It's All About The Quarterback Week 2 Of The NFL

As usual in the NFL, it was all about the quarterbacks yesterday: Cooper Rush with a two-minute game-winner….37-year-old Joe Flacco with two TD passes in 60 seconds to stun Cleveland….the Trey Lance/Jimmy Garoppolo transition, sooner and sadder than expected. And there were more….


In 1993, Bill Parcells’ first season as coach of the New England Patriots, he invited me to watch a training-camp practice from the sideline. We had worked together at NBC Sports in 1991-92 when Parcells took two years off coaching in the NFL.

Drew Bledsoe, No. 1 overall draft choice that year, lit up the practice while his veteran competition struggled. Still, Parcells had not named a starter, and some speculated he’d go with journeymen Scott Zolak or Scott Secules.

Walking off the practice field, I asked him quietly, “Who you gonna start?”

“Bledsoe,” he said matter of factly.

“You’re going to start a rookie?”

He turned on me and asked, “What am I gonna do, start an inferior player? The players know. They see what you see. They know.”

Thirteen weeks into an exasperating season, Parcells cut his kicker, rookie fifth-round pick Scott Sisson, who had missed 12 of 26 field goal attempts, earning the nickname “Missin’ Sisson.”

In a phone call, Parcells told me, “I had to do it. I couldn’t face the players any longer.”

Mike Tomlin is coming to such a crossroads with his Pittsburgh Steelers. He probably would have preferred to delay Kenny Pickett’s debut until mid-season or so. But after yesterday, his players are looking at him, particularly his team leaders on defense.

Blessed with surprisingly good pass protection, Mitch Trubisky was indecisive and played scared after a second-quarter interception. When it came time to win in the late fourth quarter, he bombed with two three-and-outs.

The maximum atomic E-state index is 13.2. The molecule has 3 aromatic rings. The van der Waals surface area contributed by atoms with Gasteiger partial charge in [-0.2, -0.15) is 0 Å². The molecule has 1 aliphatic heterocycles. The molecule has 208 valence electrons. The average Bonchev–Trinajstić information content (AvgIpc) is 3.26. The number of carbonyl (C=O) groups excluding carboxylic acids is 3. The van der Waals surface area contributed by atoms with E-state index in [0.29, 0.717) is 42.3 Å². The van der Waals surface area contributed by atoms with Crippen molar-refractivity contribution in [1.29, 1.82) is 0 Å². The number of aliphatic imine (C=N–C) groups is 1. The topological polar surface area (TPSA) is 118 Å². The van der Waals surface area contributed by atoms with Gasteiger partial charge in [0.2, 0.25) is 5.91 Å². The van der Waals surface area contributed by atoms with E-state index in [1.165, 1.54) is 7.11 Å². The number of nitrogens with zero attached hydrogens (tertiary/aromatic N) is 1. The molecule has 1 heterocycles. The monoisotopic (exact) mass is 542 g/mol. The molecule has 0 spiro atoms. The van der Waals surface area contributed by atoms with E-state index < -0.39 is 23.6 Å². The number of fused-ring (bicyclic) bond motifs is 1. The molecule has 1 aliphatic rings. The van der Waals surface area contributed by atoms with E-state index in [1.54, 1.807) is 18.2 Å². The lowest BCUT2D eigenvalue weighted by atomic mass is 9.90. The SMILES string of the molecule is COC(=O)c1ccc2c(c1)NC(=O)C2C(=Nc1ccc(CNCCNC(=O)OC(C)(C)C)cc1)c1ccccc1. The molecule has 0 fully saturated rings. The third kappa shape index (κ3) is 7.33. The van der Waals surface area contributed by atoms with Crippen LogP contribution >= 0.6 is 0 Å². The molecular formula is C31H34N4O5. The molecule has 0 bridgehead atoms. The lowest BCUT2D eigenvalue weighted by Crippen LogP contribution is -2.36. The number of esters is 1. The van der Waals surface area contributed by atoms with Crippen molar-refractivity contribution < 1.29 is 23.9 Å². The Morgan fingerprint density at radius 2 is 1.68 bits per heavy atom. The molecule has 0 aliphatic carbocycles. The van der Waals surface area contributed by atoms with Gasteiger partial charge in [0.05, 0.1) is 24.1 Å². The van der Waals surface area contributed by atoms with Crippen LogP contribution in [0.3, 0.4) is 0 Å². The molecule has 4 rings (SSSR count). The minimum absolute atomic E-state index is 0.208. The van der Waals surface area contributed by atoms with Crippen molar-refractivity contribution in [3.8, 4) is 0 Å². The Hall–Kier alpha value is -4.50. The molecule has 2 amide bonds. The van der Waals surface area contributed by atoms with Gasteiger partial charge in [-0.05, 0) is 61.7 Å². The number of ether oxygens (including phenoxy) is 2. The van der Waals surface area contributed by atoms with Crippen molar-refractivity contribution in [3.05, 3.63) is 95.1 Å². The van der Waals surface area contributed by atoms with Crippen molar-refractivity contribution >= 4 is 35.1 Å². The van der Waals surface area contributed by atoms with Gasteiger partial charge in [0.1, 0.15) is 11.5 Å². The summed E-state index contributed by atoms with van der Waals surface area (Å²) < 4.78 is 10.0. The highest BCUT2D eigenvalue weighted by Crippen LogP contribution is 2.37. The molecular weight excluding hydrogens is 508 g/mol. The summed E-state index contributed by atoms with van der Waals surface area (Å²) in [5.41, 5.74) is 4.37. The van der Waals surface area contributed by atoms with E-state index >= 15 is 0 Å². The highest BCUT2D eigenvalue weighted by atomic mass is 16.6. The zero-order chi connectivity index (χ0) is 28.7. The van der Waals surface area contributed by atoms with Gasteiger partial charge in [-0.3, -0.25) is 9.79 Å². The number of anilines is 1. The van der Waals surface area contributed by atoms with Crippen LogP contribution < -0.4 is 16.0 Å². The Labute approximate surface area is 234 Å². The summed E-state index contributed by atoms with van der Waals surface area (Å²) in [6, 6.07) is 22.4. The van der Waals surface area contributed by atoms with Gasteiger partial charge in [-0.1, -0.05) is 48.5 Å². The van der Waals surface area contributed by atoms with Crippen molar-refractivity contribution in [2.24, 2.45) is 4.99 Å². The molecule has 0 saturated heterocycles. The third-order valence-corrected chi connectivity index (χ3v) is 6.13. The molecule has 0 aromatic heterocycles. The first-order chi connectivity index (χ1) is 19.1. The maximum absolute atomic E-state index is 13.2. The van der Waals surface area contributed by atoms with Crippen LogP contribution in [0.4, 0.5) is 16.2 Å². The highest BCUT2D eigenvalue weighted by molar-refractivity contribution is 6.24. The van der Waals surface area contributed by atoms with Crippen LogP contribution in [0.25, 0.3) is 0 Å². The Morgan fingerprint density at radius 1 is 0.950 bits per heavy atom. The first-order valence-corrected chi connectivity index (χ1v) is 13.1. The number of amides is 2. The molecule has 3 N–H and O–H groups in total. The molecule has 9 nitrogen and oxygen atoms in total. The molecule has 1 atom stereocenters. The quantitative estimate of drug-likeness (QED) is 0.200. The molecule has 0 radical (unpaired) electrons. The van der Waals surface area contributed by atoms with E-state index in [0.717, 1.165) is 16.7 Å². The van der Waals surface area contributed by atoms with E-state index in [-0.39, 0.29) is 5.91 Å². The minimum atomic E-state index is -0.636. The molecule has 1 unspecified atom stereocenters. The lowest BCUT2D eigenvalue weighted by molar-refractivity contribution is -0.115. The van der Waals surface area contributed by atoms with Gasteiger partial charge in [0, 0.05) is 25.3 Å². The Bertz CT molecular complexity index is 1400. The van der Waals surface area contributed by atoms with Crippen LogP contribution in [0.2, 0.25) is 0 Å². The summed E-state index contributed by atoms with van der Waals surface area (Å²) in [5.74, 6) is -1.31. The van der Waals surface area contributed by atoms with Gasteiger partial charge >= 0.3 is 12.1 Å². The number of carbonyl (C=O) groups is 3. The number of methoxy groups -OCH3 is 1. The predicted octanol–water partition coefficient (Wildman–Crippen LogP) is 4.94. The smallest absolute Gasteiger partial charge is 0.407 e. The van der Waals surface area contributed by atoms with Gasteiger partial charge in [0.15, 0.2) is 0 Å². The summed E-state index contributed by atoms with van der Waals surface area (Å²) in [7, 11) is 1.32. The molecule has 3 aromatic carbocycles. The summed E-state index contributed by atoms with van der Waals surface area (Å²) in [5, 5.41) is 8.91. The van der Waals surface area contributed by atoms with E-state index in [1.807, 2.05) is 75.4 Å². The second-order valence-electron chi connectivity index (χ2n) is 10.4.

The change to Pickett will not come this week because the Steelers have a short turnaround to a Thursday night game. But it’s coming sooner than later because Tomlin won’t be able to face his players much longer.


Tom Brady was the central figure in New Orleans, screaming, cursing, smashing a Microsoft tablet, and firing up teammates by accosting Saints CB Marshon Lattimore for holding his receivers.

Midway through the fourth quarter, score tied 3-3, Brady recognized the Saints dropping out of a fake blitz into a three-man rush. That gave him plenty of time to work through his progression and he used all of it, throwing a 28-yard TD strike to his third option. Bucs led, 10-3.

This was the moment for Saints quarterback Jameis Winston. The Saints’ off-season strategy of pushing massive cap debt into the future, overpaying for Chris Olave and hoping for a Michael Thomas’ comeback was all predicated-on belief in their quarterback.

Jameis promptly overthrew a sail route for an interception. On his next possession, he stared down Jarvis Landry curling at the first-down marker, drawing Bucs’ safety Mike Edwards for a pick-six, Winston’s third interception of the game.


The best QB performance of this NFL Sunday, despite his team’s defeat, belonged to Lamar Jackson. His command, decision-making and throwing mechanics are so much improved.

He put on a clinic in the first half, leading Baltimore to TDs on three of four possessions, and would have had the fourth if not for a fumble near Miami’s goalline. In the third quarter, Jackson added a 79-yard TD run.

Yes, yes, I’m aware, the Dolphins staged the greatest fourth-quarter comeback in the NFL since 2006. Tua Tagovailoa threw for 469 yards and six TDs, four of them in the fourth quarter.

But much of his success was due to the Ravens’ busted coverages. Their starting cornerbacks, both coming off injuries, were spelled frequently by two fourth-round rookies. And an uncommon number of balls were caught behind the safeties.


No summary of Sunday’s NFL quarterback play is complete without mention of Aaron Rodgers.

He was at his prime-time best last night, puzzling at his motley crew of receivers, wondering which ones to trust, smirking at their misplays, trying hard not to roll his eyes.

Your standard for quarterbacks may be QBR, TD/interception ratio or average yards per pass attempt.

But if you care about theatre, Rodgers, in his age-39 season, remains clearly the most entertaining, most watchable QB of his generation. What a misfortune for Justin Fields to be on the same stage with him.

This story was submitted by Terry O'Neil

Terry O’Neil is a former Senior Vice President, Football Administration, New Orleans Saints.